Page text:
Former Supreme Court Justice John Paul Stevens found himself on the wrong side of law and history in both of the Supreme Court’s landmark cases on the Second Amendment in the early 21st Century, District of Columbia v. Heller (2008) and McDonald v. City of Chicago (2010). Together, these decisions recognized that the Second Amendment protects an individual right to keep and bear arms for self-defense that is not dependent upon service in an organized militia, and that this right binds the acts of federal, state, and local officials.
Stevens wrote lengthy (and unavailing) dissents in both cases. In his Heller dissent, he argued, among other things, that the Second Amendment was intended only to preserve the right of the people to maintain well-regulated state militias; that it did not “enshrine the common-law right of self-defense in the Constitution;” and that it does not curtail legislative power “to regulate nonmilitary use and ownership of weapons.” Meanwhile, his dissent in McDonald opined that the plaintiffs were asserting a property right, rather than a liberty interest; that other “advanced democracies” manage just fine without a right corresponding to the Second Amendment; and that the Second Amendment, properly understood, has nothing to say about state and local gun control.
Having failed to persuade a majority of his colleagues on the Court of these views, the now-retired Stevens is now taking his arguments to the public in a new book entitled Six Amendments: How and Why We Should Change the Constitution. Ironically, his publisher is hyping the book as “an absolutely unprecedented call to arms, detailing six specific ways in which the Constitution should be amended in order to protect our democracy and the safety and wellbeing of American citizens.” While we have not surveyed his other five proposals for transforming the American constitutional landscape, his suggestion for the Second Amendment indicates that on that topic, at least, the 93-year-old Stevens remains resolutely out of step with the American public. A Gallup poll released a few months before the Heller decision was announced showed that 73% of Americans agreed with what was to become the majority view in that case, while only 20% agreed with the view Stevens later expressed in his dissent.
According to a report in Bloomberg Businessweek, Stevens writes in his new book that he would qualify “the right of the people to keep and bear Arms” in the Second Amendment with the phrase, “when serving in the militia.” In so doing, he would make the militia-preserving function of the right, which Heller recognized as justification for including the preexisting right to arms in the Bill of Rights, the totality of the right itself.
According to Justice Scalia’s majority opinion in Heller, “The debate with respect to the right to keep and bear arms … was not over whether it was desirable (all agreed that it was) but over whether it needed to be codified in the Constitution.” The opinion goes on to state:
It is therefore entirely sensible that the Second Amendment’s prefatory clause announces the purpose for which the right was codified: to prevent elimination of the militia. The prefatory clause does not suggest that preserving the militia was the only reason Americans valued the ancient right; most undoubtedly thought it even more important for self-defense and hunting. But the threat that the new Federal Government would destroy the citizens’ militia by taking away their arms was the reason that right--unlike some other English rights--was codified in a written Constitution.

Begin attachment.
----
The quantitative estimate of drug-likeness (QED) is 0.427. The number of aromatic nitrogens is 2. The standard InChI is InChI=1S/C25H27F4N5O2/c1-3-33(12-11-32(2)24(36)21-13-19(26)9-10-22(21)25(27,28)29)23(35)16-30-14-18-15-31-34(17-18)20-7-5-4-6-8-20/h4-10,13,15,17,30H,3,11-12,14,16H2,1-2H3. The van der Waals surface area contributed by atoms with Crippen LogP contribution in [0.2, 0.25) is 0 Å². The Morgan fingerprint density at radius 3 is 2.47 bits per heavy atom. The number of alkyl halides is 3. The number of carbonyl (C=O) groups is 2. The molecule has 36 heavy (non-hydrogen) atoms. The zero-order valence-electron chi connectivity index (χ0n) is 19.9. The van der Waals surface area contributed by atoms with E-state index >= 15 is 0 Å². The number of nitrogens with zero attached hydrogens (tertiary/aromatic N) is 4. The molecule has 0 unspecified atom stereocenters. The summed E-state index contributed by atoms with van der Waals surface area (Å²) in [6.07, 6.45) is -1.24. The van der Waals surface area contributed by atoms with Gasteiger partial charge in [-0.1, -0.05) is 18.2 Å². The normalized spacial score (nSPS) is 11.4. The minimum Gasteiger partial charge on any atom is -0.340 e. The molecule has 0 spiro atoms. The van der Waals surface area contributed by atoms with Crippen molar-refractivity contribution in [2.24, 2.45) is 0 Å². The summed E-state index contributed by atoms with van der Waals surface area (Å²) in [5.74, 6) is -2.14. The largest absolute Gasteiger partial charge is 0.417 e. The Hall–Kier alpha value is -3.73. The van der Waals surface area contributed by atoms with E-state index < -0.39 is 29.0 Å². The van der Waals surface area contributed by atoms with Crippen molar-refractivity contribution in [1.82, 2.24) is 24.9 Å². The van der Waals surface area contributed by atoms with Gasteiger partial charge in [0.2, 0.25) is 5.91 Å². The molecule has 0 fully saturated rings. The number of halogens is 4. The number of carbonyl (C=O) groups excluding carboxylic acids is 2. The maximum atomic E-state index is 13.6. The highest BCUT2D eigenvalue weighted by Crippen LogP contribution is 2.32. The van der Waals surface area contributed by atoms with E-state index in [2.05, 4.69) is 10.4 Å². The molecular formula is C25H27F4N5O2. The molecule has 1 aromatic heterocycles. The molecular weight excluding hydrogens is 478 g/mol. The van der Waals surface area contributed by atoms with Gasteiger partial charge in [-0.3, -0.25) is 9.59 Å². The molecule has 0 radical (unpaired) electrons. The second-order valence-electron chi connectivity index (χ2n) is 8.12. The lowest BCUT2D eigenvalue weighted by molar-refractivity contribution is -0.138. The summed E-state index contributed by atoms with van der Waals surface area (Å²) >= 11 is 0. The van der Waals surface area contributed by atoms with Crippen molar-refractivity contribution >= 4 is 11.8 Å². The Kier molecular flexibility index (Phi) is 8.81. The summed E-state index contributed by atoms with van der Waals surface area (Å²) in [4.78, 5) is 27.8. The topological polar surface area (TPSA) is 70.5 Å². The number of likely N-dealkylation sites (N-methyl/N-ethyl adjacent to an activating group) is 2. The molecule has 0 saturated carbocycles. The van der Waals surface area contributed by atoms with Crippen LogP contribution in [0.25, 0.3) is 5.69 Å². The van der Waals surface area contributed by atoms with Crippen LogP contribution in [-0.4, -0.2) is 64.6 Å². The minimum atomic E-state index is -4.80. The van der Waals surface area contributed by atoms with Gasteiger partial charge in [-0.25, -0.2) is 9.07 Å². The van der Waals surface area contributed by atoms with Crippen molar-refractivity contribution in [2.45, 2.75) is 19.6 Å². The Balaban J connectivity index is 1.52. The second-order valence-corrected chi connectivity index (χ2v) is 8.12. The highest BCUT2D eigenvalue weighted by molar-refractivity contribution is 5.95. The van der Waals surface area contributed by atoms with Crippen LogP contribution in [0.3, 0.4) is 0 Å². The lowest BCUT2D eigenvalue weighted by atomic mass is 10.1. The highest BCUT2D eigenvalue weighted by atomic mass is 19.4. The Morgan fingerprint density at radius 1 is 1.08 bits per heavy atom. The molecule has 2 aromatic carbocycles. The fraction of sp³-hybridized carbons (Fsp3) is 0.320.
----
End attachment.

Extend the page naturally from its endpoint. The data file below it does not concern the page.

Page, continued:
Nevertheless, the Heller majority was clear that “self-defense … was the central component of the right itself.” (Emphasis in original.)
Stevens is not unique amongst the Heller and McDonald dissenters in his dissatisfaction with the United States Constitution. Justice Ginsburg, who joined dissents in both cases, infamously remarked on Egyptian television, “I would not look to the U.S. Constitution, if I were drafting a constitution in the year 2012.” Instead, she suggested the Egyptians consider provisions adopted more recently by South Africa or Canada or even the European Convention on Human Rights.
Americans can breathe somewhat easier now that Stevens is no longer empowered as a sitting Supreme Court justice to “fix” what he considers the United States Constitution’s shortcomings. His continued musings on the subject in his private capacity, however, are sure to stoke the imaginations of antigun academics, journalists, and activists, who are likely to cite them as if they were more authoritative than what the Supreme Court actually determined was the law.
Make no mistake that the views of Stevens and Ginsburg on the Second Amendment continue to hold currency amongst an entire generation of would-be Supreme Court justices. Whether such persons ever actually ascend to that role and imperil Heller’s and McDonald’s fragile five-vote majorities depends upon who wields the levers of powers in the White House and Congress. That, in turn, depends on the will of the American people and how they exercise the vote. Without your participation in the upcoming mid-term elections, Stevens’s suggestions for the Second Amendment could take on the character of a blueprint, rather than just an academic exercise by an elitist who believes he knows better than the Constitution he once swore to uphold.